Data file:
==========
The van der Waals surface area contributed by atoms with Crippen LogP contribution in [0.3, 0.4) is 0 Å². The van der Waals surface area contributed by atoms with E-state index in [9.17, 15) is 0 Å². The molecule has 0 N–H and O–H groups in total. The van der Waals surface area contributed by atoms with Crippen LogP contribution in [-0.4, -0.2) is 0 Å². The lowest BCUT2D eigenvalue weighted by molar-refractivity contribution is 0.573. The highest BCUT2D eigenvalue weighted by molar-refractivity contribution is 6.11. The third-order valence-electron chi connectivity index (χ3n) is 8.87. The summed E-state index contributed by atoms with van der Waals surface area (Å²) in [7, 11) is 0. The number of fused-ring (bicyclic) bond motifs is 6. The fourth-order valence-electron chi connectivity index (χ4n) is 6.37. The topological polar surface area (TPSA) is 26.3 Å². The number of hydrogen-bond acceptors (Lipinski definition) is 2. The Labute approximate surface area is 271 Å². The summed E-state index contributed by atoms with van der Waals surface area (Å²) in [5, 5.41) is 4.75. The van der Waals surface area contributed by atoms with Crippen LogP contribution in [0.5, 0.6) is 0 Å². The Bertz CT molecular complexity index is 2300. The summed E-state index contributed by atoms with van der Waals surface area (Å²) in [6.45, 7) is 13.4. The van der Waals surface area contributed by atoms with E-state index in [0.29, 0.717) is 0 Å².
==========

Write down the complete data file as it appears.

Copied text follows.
The van der Waals surface area contributed by atoms with Crippen LogP contribution in [0.3, 0.4) is 0 Å². The van der Waals surface area contributed by atoms with E-state index in [9.17, 15) is 0 Å². The molecule has 0 N–H and O–H groups in total. The van der Waals surface area contributed by atoms with Crippen LogP contribution in [-0.4, -0.2) is 0 Å². The lowest BCUT2D eigenvalue weighted by molar-refractivity contribution is 0.573. The highest BCUT2D eigenvalue weighted by molar-refractivity contribution is 6.11. The third-order valence-electron chi connectivity index (χ3n) is 8.87. The summed E-state index contributed by atoms with van der Waals surface area (Å²) in [7, 11) is 0. The number of fused-ring (bicyclic) bond motifs is 6. The fourth-order valence-electron chi connectivity index (χ4n) is 6.37. The topological polar surface area (TPSA) is 26.3 Å². The number of hydrogen-bond acceptors (Lipinski definition) is 2. The Labute approximate surface area is 271 Å². The summed E-state index contributed by atoms with van der Waals surface area (Å²) in [5, 5.41) is 4.75. The van der Waals surface area contributed by atoms with Crippen LogP contribution in [0.5, 0.6) is 0 Å². The Bertz CT molecular complexity index is 2300. The summed E-state index contributed by atoms with van der Waals surface area (Å²) in [6.45, 7) is 13.4. The van der Waals surface area contributed by atoms with E-state index in [0.29, 0.717) is 0 Å².